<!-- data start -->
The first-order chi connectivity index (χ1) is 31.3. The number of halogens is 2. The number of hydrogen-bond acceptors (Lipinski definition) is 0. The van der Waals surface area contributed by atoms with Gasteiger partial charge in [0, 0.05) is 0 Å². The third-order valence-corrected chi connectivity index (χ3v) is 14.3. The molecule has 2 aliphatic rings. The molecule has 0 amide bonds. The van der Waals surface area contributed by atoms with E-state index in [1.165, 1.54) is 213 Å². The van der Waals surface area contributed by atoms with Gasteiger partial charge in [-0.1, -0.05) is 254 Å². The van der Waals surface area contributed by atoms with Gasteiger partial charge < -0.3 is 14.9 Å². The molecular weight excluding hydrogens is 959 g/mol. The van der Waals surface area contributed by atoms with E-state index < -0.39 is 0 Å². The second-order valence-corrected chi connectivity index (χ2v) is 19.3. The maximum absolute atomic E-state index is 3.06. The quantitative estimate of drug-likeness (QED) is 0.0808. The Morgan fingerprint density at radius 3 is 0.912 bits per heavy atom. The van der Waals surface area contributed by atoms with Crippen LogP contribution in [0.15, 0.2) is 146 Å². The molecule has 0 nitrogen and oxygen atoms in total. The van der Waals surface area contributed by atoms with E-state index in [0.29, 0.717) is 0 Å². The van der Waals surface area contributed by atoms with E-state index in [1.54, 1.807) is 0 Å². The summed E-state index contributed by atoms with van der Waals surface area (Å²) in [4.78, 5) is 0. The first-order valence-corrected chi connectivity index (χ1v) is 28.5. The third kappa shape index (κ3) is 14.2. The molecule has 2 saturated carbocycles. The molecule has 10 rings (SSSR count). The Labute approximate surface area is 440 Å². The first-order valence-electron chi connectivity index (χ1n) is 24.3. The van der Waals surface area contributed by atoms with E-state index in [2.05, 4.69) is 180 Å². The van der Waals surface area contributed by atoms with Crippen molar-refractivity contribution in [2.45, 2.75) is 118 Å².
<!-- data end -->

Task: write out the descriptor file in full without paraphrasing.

The first-order chi connectivity index (χ1) is 31.3. The number of halogens is 2. The number of hydrogen-bond acceptors (Lipinski definition) is 0. The van der Waals surface area contributed by atoms with Gasteiger partial charge in [0, 0.05) is 0 Å². The third-order valence-corrected chi connectivity index (χ3v) is 14.3. The molecule has 2 aliphatic rings. The molecule has 0 amide bonds. The van der Waals surface area contributed by atoms with E-state index in [1.165, 1.54) is 213 Å². The van der Waals surface area contributed by atoms with Gasteiger partial charge in [-0.1, -0.05) is 254 Å². The van der Waals surface area contributed by atoms with Gasteiger partial charge < -0.3 is 14.9 Å². The molecular weight excluding hydrogens is 959 g/mol. The van der Waals surface area contributed by atoms with E-state index < -0.39 is 0 Å². The second-order valence-corrected chi connectivity index (χ2v) is 19.3. The maximum absolute atomic E-state index is 3.06. The quantitative estimate of drug-likeness (QED) is 0.0808. The Morgan fingerprint density at radius 3 is 0.912 bits per heavy atom. The van der Waals surface area contributed by atoms with Crippen LogP contribution in [0.15, 0.2) is 146 Å². The molecule has 0 nitrogen and oxygen atoms in total. The van der Waals surface area contributed by atoms with E-state index in [0.29, 0.717) is 0 Å². The van der Waals surface area contributed by atoms with E-state index in [1.54, 1.807) is 0 Å². The summed E-state index contributed by atoms with van der Waals surface area (Å²) in [4.78, 5) is 0. The first-order valence-corrected chi connectivity index (χ1v) is 28.5. The third kappa shape index (κ3) is 14.2. The molecule has 2 saturated carbocycles. The molecule has 10 rings (SSSR count). The Labute approximate surface area is 440 Å². The first-order valence-electron chi connectivity index (χ1n) is 24.3. The van der Waals surface area contributed by atoms with E-state index in [2.05, 4.69) is 180 Å². The van der Waals surface area contributed by atoms with Crippen molar-refractivity contribution in [2.45, 2.75) is 118 Å².